The legal ramifications of the European Green Deal and the American Farm Bill of 2018 have created a microcosm where the sustainability discussion has turned into corporate initiatives for crops like industrial hemp, which are a source for bioplastics and numerous other products. The smaller carbon footprint of industrial hemp plays its role in shaping consumer demands towards a greener future.

Farmers are now able to cultivate the plant in the U.S., due to its removal from the list of controlled substances. Agribusinesses and manufacturers are aware of the plant’s versatility, with uses in packaging, building construction, clothing, medicinal oils, edibles like protein powder and hemp hearts, hemp paper and rope. What was once George Washington’s strong consideration as a cash crop for his estate, may gradually become the world’s cash crop of choice.

Hemp’s Sustainability Beckons 

Why is the crop unanimously superior in the aspect of eco-friendliness? Its growing requirements are frugal: water, soil nutrients and pesticides are not needed in large quantities. It absorbs great quantities of carbon dioxide from the atmosphere, and uses it to create 65-75% cellulose content within its biomass. Cellulose is vital in the manufacture of bioplastics. Hemp is also flexible within crop cycles, due to its small harvesting period of only 4 months.

Thus, farmers use it as a rotational crop, allowing them to also cultivate other crops after its harvest. High-quality crops like cotton, though superior in cellulose content and fibrous softness, require far more water quantities, soil nutrients and pesticides. Farmers face greater difficulties in cultivating cotton as a rotational crop, because it requires far more space and time.

Hemp Bioplastics For Packaging                                

We manufacture bioplastics from the hurd and cellulose of the hemp plant. Hemp bioplastics are biodegradable, and take up to a maximum of 6 months to completely decompose; by contrast, normal fossil-fuel-based plastic takes up to 1000 years to decompose.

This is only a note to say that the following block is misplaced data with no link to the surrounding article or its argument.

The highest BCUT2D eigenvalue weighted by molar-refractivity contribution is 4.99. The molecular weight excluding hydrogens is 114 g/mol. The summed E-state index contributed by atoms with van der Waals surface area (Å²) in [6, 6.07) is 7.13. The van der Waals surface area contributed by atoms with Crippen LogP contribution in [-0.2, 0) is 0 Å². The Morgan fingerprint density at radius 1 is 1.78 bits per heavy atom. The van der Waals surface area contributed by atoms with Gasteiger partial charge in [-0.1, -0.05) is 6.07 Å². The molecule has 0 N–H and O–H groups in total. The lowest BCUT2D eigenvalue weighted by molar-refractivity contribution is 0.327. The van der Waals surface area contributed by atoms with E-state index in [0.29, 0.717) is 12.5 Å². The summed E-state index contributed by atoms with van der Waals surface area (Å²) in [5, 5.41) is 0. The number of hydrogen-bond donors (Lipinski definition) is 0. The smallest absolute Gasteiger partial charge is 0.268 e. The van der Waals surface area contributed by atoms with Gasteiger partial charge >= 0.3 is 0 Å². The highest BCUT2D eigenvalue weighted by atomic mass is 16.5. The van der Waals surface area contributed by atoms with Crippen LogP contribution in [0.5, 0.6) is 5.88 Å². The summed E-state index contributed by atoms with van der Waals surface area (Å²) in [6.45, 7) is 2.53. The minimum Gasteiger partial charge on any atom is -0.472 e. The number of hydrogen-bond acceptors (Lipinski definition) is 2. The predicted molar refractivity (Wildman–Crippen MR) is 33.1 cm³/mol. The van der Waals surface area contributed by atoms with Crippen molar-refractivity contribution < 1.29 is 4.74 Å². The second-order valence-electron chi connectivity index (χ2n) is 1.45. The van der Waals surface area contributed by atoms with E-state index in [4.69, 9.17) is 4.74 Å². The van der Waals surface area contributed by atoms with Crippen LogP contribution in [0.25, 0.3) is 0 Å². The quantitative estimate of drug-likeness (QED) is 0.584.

Manufacturers incorporate these ingredients into existing manufacturing processes for regular plastics, such as injection molding. Thus, we can apply bioplastic ingredients to similar plastics applications, such as packaging, paneling, medical equipment and more. New technologies aren’t necessarily needed, so companies and manufacturers do not have any reservations about its viability as an industry.

Here are a few types of bioplastics derived from hemp:

  1. Hemp Cellulose-based Bioplastics

This is a substance found in plant cell walls. We use cellulose to manufacture a broad range of unique plastics, including celluloid, rayon and cellophane. These plastics are usually entirely organic. We mix cellulose and its variations (such as nanocellulose, made from cellulose nanocrystals) with other ingredients, such as camphor, to produce thermoplastics and the like. Using natural polymer, we process a broad range of bioplastics and corresponding polymers. The difference in their chemical properties is down to the nature of the polymer chains and the extent of crystallization.

  1. Composite Hemp-based Bioplastics

Composite plastics comprise organic polymers like hemp cellulose, as well as an addition of synthetic polymers. They also have reinforcement fibers to improve the strength of the bioplastic, which are also either organic or synthetic. Sometimes, we blend hemp cellulose with other organic polymers like shellac and tree resins. Inorganic fillers include fiberglass, talc and mica.

We call any natural polymer, when blended with synthetic polymers, a “bio composite” plastic. We measure and calibrate these ingredients according to the desired stiffness, strength and density of the eventual plastic product. Apart from packaging, manufacturers use these bioplastics for furniture, car panels, building materials and biodegradable bags.